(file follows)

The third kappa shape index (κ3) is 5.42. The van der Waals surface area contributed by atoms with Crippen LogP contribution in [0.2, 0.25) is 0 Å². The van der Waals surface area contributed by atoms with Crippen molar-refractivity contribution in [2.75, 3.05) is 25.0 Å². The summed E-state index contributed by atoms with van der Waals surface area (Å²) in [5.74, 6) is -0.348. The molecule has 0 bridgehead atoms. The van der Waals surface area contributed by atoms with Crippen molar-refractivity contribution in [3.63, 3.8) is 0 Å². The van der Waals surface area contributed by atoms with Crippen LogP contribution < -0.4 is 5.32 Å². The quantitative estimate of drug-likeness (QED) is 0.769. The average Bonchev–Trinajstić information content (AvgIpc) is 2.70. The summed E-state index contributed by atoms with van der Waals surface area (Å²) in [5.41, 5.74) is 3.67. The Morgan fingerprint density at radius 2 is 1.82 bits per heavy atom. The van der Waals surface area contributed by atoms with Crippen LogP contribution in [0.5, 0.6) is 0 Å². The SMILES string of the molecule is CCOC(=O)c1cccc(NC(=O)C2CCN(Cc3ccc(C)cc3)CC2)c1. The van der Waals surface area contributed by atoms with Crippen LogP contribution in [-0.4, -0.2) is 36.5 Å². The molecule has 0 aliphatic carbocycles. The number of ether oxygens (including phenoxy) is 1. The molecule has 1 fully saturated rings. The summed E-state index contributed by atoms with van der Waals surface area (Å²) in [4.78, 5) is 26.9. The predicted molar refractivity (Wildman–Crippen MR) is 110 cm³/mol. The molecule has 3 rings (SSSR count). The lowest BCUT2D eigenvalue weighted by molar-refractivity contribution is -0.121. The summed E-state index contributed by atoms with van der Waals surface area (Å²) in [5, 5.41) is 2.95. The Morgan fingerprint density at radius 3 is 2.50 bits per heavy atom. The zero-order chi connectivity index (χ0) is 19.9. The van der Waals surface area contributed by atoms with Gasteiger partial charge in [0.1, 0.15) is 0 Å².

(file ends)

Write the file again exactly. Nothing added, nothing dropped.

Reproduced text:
The third kappa shape index (κ3) is 5.42. The van der Waals surface area contributed by atoms with Crippen LogP contribution in [0.2, 0.25) is 0 Å². The van der Waals surface area contributed by atoms with Crippen molar-refractivity contribution in [2.75, 3.05) is 25.0 Å². The summed E-state index contributed by atoms with van der Waals surface area (Å²) in [5.74, 6) is -0.348. The molecule has 0 bridgehead atoms. The van der Waals surface area contributed by atoms with Crippen molar-refractivity contribution in [3.63, 3.8) is 0 Å². The van der Waals surface area contributed by atoms with Crippen LogP contribution < -0.4 is 5.32 Å². The quantitative estimate of drug-likeness (QED) is 0.769. The average Bonchev–Trinajstić information content (AvgIpc) is 2.70. The summed E-state index contributed by atoms with van der Waals surface area (Å²) in [5.41, 5.74) is 3.67. The Morgan fingerprint density at radius 2 is 1.82 bits per heavy atom. The van der Waals surface area contributed by atoms with Crippen LogP contribution in [0.5, 0.6) is 0 Å². The SMILES string of the molecule is CCOC(=O)c1cccc(NC(=O)C2CCN(Cc3ccc(C)cc3)CC2)c1. The van der Waals surface area contributed by atoms with Crippen LogP contribution in [-0.4, -0.2) is 36.5 Å². The molecule has 0 aliphatic carbocycles. The number of ether oxygens (including phenoxy) is 1. The molecule has 1 fully saturated rings. The summed E-state index contributed by atoms with van der Waals surface area (Å²) in [4.78, 5) is 26.9. The predicted molar refractivity (Wildman–Crippen MR) is 110 cm³/mol. The molecule has 3 rings (SSSR count). The lowest BCUT2D eigenvalue weighted by molar-refractivity contribution is -0.121. The summed E-state index contributed by atoms with van der Waals surface area (Å²) in [5, 5.41) is 2.95. The Morgan fingerprint density at radius 3 is 2.50 bits per heavy atom. The zero-order chi connectivity index (χ0) is 19.9. The van der Waals surface area contributed by atoms with Gasteiger partial charge in [0.1, 0.15) is 0 Å².